What happened next cannot be refuted. On the night of 17 May, 1845 Prime Minster Mathabar Singh was summoned to the royal place under the pretext that the queen had met with an accident. He was warned against visiting by his mother it is said. But cocky that he was and sure of himself he walked into a trap. He met the king and while conversing with him, he was shot from behind and fell dead. Some have reported that the king kicked his dead body, such was his rage possibly fueled by the pillow talk of the queen poisoning his ears. There was no reason whatsoever why the king would want him dead as he was subservient to the king and the crown prince. But King Rajendra was a weak person.

Who had carried out this dastardly act has been the subject of much debate in Nepal ever since. Historians have come up with different stories pointing fingers at King Rajendra himself, paid assassins, Gagan Singh and of course, Jung Bahadur Kunwar. Queen Rajya Luxmi wanted Mathabar Singh Thapa removed to realize her ambition; that is a fact. Would she rely on a relatively unknown Jung, a favorite nephew of the man himself to carry out this assassination? Wouldn’t he divulge this plot? Jung had everything to gain by having his uncle in the seat of power. He would not have known the turn of events after his assassination and where his, Jung’s, own destiny would reside.

Young Jung Bahadur

Laurence Oliphant, the South-African born British writer of A Journey to Nepal with the Camp of Jung Bahadur, a book he wrote after he accompanied the retinue of Jung Bahadur upon his return from England to Nepal, cites Jung showing a portrait of Mathabar to him in his residence in 1851 and telling him that it was his poor uncle and he had to shoot him. The all powerful Jung Bahadur in 1851 had no reason for a mea culpa. Was it remorse or more likely were his words lost in translation? Jung Bahadur had learnt only a few phrases in English and he was not conversant with any degree of fluidity. The wife of the doctor at the British Residence Elizabeth Oldfield describes a wedding of the daughter of Jung Bahadur Rana, as he was known by then, to the Crown Prince Trailokya Bikram Shah in 1857, some six years later, greeting the English party with, “How do you do?” and Elizabeth writes that besides this phrase Jung knew a few more like – “Shake hands”, “Sit down”, “Come here” – but did not speak much English.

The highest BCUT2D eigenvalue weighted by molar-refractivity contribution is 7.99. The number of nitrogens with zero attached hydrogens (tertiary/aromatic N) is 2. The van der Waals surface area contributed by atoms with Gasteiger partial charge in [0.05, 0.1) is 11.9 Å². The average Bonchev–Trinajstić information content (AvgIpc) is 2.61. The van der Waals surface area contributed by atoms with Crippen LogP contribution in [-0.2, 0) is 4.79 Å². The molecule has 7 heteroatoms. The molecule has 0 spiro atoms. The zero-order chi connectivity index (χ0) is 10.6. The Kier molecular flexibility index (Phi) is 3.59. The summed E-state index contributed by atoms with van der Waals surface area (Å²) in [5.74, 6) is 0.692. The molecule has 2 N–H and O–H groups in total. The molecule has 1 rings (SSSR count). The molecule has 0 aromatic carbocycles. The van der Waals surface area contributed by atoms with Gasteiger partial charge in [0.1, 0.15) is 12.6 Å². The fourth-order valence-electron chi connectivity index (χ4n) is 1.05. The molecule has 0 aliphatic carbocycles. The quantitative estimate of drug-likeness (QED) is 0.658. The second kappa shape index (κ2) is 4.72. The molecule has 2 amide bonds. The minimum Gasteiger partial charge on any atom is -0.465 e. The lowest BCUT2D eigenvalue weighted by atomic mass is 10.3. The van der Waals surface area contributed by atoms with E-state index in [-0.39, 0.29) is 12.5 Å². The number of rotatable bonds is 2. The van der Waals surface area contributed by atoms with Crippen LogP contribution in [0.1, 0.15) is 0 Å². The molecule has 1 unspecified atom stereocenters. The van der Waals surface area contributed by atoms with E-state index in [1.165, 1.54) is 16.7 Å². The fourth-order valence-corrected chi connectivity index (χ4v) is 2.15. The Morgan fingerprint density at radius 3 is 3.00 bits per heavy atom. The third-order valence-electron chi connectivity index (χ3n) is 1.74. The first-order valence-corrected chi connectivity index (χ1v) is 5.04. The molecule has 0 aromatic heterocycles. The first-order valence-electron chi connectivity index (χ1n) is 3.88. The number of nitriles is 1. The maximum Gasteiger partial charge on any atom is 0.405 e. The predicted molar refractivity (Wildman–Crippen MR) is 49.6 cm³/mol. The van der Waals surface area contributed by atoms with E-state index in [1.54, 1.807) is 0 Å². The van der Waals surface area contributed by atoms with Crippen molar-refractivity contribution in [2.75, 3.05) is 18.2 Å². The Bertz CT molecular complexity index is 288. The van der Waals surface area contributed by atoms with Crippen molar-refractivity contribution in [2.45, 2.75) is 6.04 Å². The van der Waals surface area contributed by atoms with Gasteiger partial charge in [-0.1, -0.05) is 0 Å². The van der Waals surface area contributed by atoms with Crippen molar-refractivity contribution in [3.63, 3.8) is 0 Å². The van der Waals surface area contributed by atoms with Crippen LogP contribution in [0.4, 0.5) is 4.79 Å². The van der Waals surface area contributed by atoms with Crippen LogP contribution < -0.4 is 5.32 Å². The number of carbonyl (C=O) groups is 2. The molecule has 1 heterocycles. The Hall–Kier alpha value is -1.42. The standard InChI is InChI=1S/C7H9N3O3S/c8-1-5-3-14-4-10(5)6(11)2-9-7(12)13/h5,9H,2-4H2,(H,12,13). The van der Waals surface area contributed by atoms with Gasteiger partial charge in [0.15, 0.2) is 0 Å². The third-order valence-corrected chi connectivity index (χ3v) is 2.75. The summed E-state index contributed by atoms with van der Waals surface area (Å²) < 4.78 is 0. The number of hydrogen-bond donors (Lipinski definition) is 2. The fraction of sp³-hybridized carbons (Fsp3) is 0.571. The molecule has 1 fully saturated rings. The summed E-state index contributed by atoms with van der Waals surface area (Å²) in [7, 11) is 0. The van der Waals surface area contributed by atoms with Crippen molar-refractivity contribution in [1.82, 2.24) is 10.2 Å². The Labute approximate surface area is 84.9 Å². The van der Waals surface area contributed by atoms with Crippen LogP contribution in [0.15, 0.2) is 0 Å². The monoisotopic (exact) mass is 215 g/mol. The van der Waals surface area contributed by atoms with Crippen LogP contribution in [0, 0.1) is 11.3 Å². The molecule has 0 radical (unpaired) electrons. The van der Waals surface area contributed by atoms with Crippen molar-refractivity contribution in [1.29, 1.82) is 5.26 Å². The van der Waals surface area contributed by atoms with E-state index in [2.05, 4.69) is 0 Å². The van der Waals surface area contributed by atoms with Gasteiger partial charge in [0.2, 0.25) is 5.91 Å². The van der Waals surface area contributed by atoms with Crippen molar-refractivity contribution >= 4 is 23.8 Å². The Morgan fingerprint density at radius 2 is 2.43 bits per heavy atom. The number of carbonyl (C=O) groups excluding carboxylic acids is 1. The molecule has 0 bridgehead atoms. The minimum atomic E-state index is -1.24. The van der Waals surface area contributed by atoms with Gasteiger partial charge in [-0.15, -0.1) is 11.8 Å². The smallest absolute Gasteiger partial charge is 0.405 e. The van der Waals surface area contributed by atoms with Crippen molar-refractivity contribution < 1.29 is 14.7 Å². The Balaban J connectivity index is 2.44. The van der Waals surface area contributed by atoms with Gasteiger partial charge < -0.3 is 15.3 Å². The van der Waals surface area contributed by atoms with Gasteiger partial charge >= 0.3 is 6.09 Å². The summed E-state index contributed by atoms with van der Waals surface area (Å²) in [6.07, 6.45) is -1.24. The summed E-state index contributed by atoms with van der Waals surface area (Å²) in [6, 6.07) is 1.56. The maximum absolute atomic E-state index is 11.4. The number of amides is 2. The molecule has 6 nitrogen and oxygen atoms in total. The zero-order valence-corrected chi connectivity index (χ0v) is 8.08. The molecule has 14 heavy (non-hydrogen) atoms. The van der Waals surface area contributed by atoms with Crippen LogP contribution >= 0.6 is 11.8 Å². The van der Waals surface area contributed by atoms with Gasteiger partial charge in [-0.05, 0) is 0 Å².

Who stood to gain the most from this assassination? As history unfolds, it was Gagan Singh Bhandari, of course. Soon after, Gagan Singh was in command of six regiments and he was the de facto military chief and more influential than the prime minister Fateh Jung Shah. He had the most to gain and the queen trusted him to do her bidding. If he didn’t pull the trigger himself, he must have assassinated Mathabar with the help of paid assassins. This is one of history’s mysteries.